About Hemorrhoid Pain


Hemorrhoids occur when the veins of the anus or rectum swell, causing intense pain or discomfort. Sometimes bleeding occurs. Treatment involves easing the pain immediately and reducing the swelling over time so that the pain does not continue. Hemorrhoids may also be called piles.


There are a few types of hemorrhoids, defined by where they are in the body, explains the American Academy of Family Physicians. Internal hemorrhoids, found inside the rectum, don’t usually cause pain, but they might lead to bleeding from the anus. Prolapsed hemorrhoids start off as internal but move out of the anus to bulge downward. Sometimes prolapsed hemorrhoids are painless, but they may also cause pain or itching. External hemorrhoids are the most painful type and develop in the veins outside the anus. They may also crack, bleed or become itchy.


Straining during a bowel movement is the main cause of hemorrhoids and hemorrhoid pain, according to Medline Plus. Often, a hemorrhoid that is painless the rest of the time will cause intense pain when the individual tries to use the bathroom. Constipation and diarrhea both contribute to acute hemorrhoid pain as well as to the development of hemorrhoids in the first place. Sitting for long periods of time, anal intercourse and infections may also lead to the development of hemorrhoids.

Risk Factors

People who have a family history of hemorrhoids are more likely to develop the condition. Other risk factors include being overweight, spending long periods of time standing or sitting and frequently lifting heavy objects. Hemorrhoids are common during pregnancy because of increased pressure on the bowels from the weight of the baby. However, even people who have none of the risk factors can develop hemorrhoids, and most people get them at some point.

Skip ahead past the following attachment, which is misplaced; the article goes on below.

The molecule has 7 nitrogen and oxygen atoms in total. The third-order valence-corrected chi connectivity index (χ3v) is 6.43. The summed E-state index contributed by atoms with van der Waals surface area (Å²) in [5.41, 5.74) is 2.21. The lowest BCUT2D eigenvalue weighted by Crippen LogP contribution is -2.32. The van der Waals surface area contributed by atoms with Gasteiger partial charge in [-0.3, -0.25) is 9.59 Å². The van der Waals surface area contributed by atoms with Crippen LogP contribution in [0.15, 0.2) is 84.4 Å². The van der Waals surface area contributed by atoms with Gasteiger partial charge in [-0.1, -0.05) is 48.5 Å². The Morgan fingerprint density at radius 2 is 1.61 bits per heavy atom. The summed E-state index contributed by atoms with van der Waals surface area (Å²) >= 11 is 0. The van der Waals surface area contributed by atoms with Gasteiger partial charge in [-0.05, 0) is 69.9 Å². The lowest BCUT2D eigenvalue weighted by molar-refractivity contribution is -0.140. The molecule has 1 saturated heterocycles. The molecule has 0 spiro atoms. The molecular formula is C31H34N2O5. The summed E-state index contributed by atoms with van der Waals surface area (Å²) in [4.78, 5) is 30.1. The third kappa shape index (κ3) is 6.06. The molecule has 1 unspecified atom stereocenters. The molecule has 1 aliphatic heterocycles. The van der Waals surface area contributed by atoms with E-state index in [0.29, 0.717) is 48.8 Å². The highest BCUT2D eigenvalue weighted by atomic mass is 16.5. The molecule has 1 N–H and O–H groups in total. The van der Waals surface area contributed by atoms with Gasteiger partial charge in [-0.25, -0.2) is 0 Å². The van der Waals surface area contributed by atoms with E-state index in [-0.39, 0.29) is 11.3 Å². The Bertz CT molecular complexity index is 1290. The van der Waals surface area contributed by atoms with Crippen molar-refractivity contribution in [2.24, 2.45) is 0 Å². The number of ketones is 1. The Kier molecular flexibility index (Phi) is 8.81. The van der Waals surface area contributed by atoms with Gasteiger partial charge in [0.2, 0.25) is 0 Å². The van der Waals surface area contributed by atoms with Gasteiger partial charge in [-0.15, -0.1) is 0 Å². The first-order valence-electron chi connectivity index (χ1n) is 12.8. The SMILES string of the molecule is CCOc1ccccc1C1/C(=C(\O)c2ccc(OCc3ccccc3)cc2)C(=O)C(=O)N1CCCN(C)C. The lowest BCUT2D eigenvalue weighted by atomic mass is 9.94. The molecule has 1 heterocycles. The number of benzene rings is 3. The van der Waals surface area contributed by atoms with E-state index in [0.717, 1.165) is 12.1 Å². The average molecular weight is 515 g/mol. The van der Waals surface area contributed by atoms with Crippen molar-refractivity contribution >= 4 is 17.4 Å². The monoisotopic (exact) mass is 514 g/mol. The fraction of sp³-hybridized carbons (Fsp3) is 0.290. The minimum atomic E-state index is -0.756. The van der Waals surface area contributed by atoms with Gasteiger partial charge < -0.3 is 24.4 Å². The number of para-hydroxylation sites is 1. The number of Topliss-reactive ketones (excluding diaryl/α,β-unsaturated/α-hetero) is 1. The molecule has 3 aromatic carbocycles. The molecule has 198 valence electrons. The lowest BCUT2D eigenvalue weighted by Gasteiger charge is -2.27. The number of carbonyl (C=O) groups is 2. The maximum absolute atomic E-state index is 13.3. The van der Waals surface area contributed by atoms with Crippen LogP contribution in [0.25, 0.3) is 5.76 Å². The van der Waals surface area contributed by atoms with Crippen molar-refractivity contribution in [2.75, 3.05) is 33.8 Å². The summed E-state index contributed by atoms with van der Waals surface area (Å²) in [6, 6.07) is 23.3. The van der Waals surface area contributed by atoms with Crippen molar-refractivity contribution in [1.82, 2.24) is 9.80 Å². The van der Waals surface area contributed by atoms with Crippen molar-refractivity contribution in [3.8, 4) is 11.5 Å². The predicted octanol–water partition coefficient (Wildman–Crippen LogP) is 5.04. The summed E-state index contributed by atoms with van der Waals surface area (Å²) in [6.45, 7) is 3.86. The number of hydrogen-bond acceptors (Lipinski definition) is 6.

An easy home treatment for hemorrhoid pain is to take a warm bath for 10 minutes. Applying an icepack to the painful area may also help. Affected individuals should always be certain to clean the anus thoroughly after each bowel movement. Over-the-counter pain relievers such as aspirin or ibuprofen can be used. Commercial creams or ointments containing hydrocortisone or witch hazel may also relieve pain and can reduce swelling. Injection of a chemical that shrinks hemorrhoids, burning the hemorrhoid with an infrared laser or surgically removing the hemorrhoid–either through cutting it out or encircling it with a rubber band and letting it wither away on its own–may be necessary to remove a painful hemorrhoid if other strategies do not work, according to the National Digestive Diseases Information Clearinghouse.


A diet high in fiber and adequate fluid intake might prevent constipation that can lead to hemorrhoids. Individuals prone to hemorrhoids should avoid laxatives. For people who already have hemorrhoids and want to avoid pain from them, using the bathroom as soon as the urge is felt may prevent thicker and harder stools that aggravate existing hemorrhoids.

About this Author

Bridget Coila has been writing professionally since 1998 and specializes in health, science and nutrition topics. Some of her articles have appeared in “Oxygen,” “American Fitness” and “Suite 101.” Coila has a B.S. in cell and molecular biology from the University of Cincinnati and 10 years of medical research experience.